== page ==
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Up front, buy the best quality you can afford.
I'll concur and add a bit to that. If you are willing to take your time and hunt for deals online, you can actually put together a pretty nice setup for a reasonable amount of money. I managed to do it over the course of a month and saved about a hundred dollars, ending up with what I think is pretty nice gear. You also get to pick what you want this way, unlike kits where you get what they give you. This way you aren't ditching parts when you decide you want something nicer.
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Old October 13, 2004, 02:46 AM   #11
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Several years ago I bought the RCBS Rock Chucker kit and still use it with just a couple of upgrades (power trimmer). Then I bought their big lead melting pot (electric) and lubrisizer. I haven't looked back.
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Old October 13, 2004, 08:54 PM   #12
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I started the same as Dusty, with an RCBS Rock Chucker kit. With a couple upgrades, dies, and consumables I had about $300 invested when I shot my first handloads. This included a tumbler and a couple extra loading manuals-you can never have too many manuals.

Up front, buy the best quality you can afford.

I agree. As a long time auto mechanic, I have learned to never skimp on tools. If you buy quality tools now, they will last a lifetime.
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Old October 15, 2004, 10:03 PM   #13
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Here's a guide that I and some others came up with for this often asked question on the internet.


1. Do you have the patience to do detailed work away from distractions, (TV, Children, guests)?
2. Do you have a secure area that can be dedicated strictly to a loading bench?
3. Do you thoroughly understand what goes on inside a cartridge when you pull the trigger?
4. Are you mechanically inclined? In other words can you understand and follow instructions exactly, to make needed adjustments to equipment? Do know how to use measurement tools such as calipers and micrometers?
5. Read the front sections of several reloading manuals. I suggest one manual, printed by a company that sells reloading equipment AND bullets. The other one should be by a company that sells only powder. Case in point Hornady then Hodgdon. After reading and understanding the “HOW TO” section in those manuals, find someone who already loads to show you how and talk you through a box of shells. Better yet find a NRA Metallic/Shotshell Reloading instructor and take a basic reloading class. See links below for locating an instructor.
6. Never be in a hurry. If you are pressed for time, this is when a mistake will be made.
7. Do not under any circumstances smoke, eat or drink, especially alcoholic beverages. The reasons are obvious, but I’ll state them anyway. Smokeless powder burns at a very high temperature; it makes a dandy accelerant to start a fire. Drinking causes loss of motor skills and judgment.
8. Wash hands thoroughly when you are through. You are dealing with lead in many forms when handling bullets and primers.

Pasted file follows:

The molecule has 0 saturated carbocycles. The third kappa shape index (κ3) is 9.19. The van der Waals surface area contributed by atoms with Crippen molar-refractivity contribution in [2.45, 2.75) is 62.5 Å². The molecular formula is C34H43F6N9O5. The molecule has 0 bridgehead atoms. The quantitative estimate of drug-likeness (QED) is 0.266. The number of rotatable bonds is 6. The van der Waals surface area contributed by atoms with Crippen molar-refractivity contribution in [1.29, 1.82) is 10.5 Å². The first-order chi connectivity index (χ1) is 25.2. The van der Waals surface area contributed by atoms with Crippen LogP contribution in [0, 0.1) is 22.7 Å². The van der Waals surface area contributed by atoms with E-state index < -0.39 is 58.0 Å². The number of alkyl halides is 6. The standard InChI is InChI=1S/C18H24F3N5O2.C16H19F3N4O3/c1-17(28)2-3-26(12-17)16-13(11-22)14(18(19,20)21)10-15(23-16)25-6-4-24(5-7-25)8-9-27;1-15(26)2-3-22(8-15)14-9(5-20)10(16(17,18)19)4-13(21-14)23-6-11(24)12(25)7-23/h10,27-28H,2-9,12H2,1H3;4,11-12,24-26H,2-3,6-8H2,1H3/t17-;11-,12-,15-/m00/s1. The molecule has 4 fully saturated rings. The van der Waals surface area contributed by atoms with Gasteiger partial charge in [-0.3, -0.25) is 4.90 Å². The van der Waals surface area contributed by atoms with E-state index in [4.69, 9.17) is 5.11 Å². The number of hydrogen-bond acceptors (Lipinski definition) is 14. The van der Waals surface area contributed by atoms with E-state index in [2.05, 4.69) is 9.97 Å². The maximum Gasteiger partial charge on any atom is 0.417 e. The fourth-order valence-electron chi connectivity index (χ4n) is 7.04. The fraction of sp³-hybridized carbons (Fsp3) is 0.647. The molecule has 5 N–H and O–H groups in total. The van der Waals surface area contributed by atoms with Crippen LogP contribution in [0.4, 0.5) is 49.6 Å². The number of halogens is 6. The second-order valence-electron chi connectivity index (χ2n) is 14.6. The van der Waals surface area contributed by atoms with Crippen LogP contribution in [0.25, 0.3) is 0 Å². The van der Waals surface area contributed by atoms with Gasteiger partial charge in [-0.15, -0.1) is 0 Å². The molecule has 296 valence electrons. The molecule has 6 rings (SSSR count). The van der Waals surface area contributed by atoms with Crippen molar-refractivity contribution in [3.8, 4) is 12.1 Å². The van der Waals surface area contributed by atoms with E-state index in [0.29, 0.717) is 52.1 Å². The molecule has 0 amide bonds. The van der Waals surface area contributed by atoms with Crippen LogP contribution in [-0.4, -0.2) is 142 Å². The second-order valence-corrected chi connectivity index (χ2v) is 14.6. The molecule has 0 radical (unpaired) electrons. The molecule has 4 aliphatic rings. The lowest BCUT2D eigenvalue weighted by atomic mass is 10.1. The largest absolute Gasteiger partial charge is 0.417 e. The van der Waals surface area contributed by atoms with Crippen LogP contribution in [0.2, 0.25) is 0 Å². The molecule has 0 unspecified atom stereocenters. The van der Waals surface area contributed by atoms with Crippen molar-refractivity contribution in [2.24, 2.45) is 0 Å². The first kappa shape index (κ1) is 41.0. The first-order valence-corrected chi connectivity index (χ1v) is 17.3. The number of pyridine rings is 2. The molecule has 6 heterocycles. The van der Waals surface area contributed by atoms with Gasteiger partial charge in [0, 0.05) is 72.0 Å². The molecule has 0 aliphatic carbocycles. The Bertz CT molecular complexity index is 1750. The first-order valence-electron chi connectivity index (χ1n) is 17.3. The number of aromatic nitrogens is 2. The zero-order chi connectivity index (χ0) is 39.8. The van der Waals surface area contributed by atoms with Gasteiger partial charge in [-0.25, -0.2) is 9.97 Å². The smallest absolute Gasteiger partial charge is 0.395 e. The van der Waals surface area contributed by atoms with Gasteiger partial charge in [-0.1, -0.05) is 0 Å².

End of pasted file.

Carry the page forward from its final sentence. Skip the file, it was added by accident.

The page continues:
9. Walk before you run. Buy a single stage press to start out with. The progressives are neat and useful when doing large quantities of ammo. You will always have uses for the single stage loader for special loads later.
10. Stay with the basics at first. The tools for neck turning, flash hole uniforming, primer pocket uniforming and checking concentricity will be useful after you get some experience.
11. To start with, stay in the mid-range of the suggested loads for medium power levels. Save the maximum loads for when you have more experience.
12. Buy the best equipment you can afford. It will last a lifetime; the cheap stuff will wear out and need replacing.
13. Have ONLY the bullets, powder, primers and empties on the table that you are loading at that time. Put everything away as soon as you are done, in a separate place.
14. The only stupid question is one that doesn’t get asked. If you’re not sure, ask somebody. Use common sense, logic is a great tool for a Reloader.
15. Maintain a log of all loads developed with the test results. Label all boxes with the load data and date of the load.
16. Every Step is an inspection point.
17. The last thing you do before the bullet goes in " Look in every case to verify the powder charge".

Links for Reloading help and instructors Bullet company, very good ballistic support group. Bullet company Bullet company Bullet company Bullet company Powder company VihtaVuori Powders Dillon Loaders Mec loaders Precision Reloading and Shooting specialist All Lyman Products. Great hunting and shooting site with list of instructors NRA with links to NRA certified instructors

Basic steps to reloading. This is a short edited version from the "NRA GUIDE TO RELOADING".

There are 17 steps of which most are for both rifle and pistol and one for pistol only. This is will mark with an * .
n 1. Inspect cases,
n 2. Clean Cases
n 3.Organize cases by batchs
n 4.Select proper shell holder
n 5.Insert and set up sizing die
n 6. Lubricate cases
n 7.Resize and deprime cases
n 8. Measure case length
n 9.Trim cases
n 10 Deburr and Chamfering
n 11.Clean Primer Pocket
n 12.Expand Case mouth (*)
n 13.Prime Cases
n 14.Measure powder chargeand charge cases
n 15.Check powder charge in case
n 16.Seat bullet in case
n 17. Identify the reloaded cartridges (Mark the box etc.)